As the College played host to the National Association for College Activity’s (NACA) five-time Comedian of the Year, the Association for the Promotion of College Activities’ 2000 Comedian and Entertainer of the Year and Campus Activities Magazine’s 2001 winner for Comedian of the Year on Thursday, a packed Goodrich Hall was in an uproar. Buzz Sutherland was performing the “Duckjob.” For the uninitiated, the “Duckjob” is an impression of the vocally distinctive cartoon character Donald Duck receiving something, well, very un-Disney.
As one of All Campus Entertainment’s (ACE) inaugural events, the evening with Sutherland represented ACE at its most efficient. “Three key points we used to convince people to support the development of ACE were ACE would save money, allow for advance planning and allow us to bring in better acts, and Buzz Sutherland is a perfect example of all three.” Drew Newman, former ACE president, said.
According to Newman, ACE representatives previewed Sutherland’s routine at the NACA’s national convention last spring and booked him at a 40% discount due to a consortium effort with several other New England colleges, including Eastern Connecticut State University, Framingham State College, Endicott College and Roger Williams University. The convention preview allowed ACE to circumvent the high level of risk that has generally plagued the scheduling of uncertain acts, and the co-operative effort saved the committee $1,000.
Knowing what to expect, ACE General Entertainment flew in Sutherland. Even with humor seemingly targeted at the sixth-grade-boy demographic, Sutherland had a room of one hundred Williams College students in hysterics. Incorporating the three I’s â€“ immaturity, impersonations and audience interaction â€“ Buzz had, almost undeservingly, succeeded in captivating his audience. While I hate to admit it, I, too, emerged from the show thoroughly and mindlessly entertained.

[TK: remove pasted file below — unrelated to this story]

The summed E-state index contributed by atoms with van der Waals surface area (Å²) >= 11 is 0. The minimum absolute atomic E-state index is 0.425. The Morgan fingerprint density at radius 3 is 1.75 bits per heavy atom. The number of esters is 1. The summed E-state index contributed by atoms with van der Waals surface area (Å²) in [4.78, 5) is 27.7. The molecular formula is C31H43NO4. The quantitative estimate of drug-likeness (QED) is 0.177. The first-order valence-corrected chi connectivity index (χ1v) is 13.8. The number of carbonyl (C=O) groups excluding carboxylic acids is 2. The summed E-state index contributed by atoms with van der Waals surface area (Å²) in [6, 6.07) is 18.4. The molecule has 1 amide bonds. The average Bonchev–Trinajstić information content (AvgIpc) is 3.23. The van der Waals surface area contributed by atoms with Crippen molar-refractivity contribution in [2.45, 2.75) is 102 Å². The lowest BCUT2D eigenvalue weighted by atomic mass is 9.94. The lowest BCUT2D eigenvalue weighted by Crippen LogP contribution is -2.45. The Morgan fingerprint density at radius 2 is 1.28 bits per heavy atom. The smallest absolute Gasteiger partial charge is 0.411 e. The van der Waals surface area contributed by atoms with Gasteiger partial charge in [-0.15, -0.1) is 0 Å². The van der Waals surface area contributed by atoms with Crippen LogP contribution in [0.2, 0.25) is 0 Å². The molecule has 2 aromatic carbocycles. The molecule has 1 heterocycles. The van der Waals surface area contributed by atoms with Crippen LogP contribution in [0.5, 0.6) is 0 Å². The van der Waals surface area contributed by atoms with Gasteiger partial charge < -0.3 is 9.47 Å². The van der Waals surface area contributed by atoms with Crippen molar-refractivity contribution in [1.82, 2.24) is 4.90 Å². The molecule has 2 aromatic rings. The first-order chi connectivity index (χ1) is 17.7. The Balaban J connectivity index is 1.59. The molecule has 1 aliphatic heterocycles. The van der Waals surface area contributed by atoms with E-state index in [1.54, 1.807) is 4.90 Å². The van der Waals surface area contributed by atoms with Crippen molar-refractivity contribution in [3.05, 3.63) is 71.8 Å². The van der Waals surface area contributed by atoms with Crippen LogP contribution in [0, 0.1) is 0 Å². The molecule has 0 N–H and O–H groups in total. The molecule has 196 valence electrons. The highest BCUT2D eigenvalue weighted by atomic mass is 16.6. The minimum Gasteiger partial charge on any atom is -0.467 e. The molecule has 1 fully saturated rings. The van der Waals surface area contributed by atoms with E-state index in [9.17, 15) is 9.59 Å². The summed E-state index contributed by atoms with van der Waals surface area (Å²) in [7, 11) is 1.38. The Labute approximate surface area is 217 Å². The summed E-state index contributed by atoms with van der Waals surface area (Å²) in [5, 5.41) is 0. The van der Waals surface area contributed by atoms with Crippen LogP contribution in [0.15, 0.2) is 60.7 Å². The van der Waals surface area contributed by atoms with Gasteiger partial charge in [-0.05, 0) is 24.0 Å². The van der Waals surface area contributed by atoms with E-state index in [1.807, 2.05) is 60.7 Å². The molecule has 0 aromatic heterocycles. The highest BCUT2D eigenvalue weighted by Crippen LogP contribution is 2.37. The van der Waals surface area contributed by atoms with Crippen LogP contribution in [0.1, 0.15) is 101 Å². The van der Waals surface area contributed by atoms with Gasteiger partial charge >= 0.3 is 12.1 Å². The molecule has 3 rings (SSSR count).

Despite a shaky beginning of awkward silences, Buzz quickly recaptured his audience with the surefire college motif: drunkenness. To be sure, two definite crowd-pleasers included the breathless talking of drunks and the recurrent sound effect of the night â€“ the police siren. The comedian quickly piggy-backed off that concept onto the Fox phenomenon “Cops,” a television sitcom apparently second only to “The Crocodile Hunter.” A couple of Australian impersonations about alligator testicles and an admittedly humorous observation of cameramen closer to catching the criminals than the police and we were off.
After covering a fair share of low-brow pop culture, Buzz proceeded to the ever-present rift between the sexes and â€“ what a shocker â€“ the girls were portrayed as overbearing and emotional and the guys unresponsive and confused. However, after a few funny instances involving a mother and wife combination vs. a Buzz and father-in-law Scrabble game and an observation that “men see ‘I love you’ as duct tape: it’ll fix any problem,” we were all hooked. The next half-hour covered a vast variety of topics, from Pixy Stix to learning German to the Waffle Houses of the South and smoking marijuana while babysitting at his sister’s house.
Some of the best moments in the show weren’t part of his routine, occurring when jokes died down or when Sutherland would lose his train of thought. At that point, he’d simply initiate his own conversation with audience members or pose wildly for the Record’s on-duty photographer, who in turn posed for Buzz and his digital camera. Whether encouraging the crowded back to move up into front, “Okay, don’t listen to me, that’s cool,” swapping ambulance stories or reflecting on Goodrich Hall itself â€“ “That’s bitchin’, a disco ball in a church” â€“ he never abandoned his role as an entertainer.
His marriage and two children notwithstanding, Sutherland proved to be just one of the guys. Calling a few students up on stage with him, Sutherland would get down and dirty in a complex four-step dance that involved first looking confused, second riding a horse, followed by waving his arms as if they managed to defy gravity and finally flailing with an imaginary horsewhip.
For his final and greatest act, Sutherland gave the crowd his take on a laser show. He picked up a rather eccentric audience member whom he had spontaneously dubbed “Puddin” and, armed with a pair of skinny flashlight pens each, the two flashed red and blue lights in the dark to banjo music. From inside their noses, that is. Of course, students, myself included, were whistling, stomping and cheering uproariously.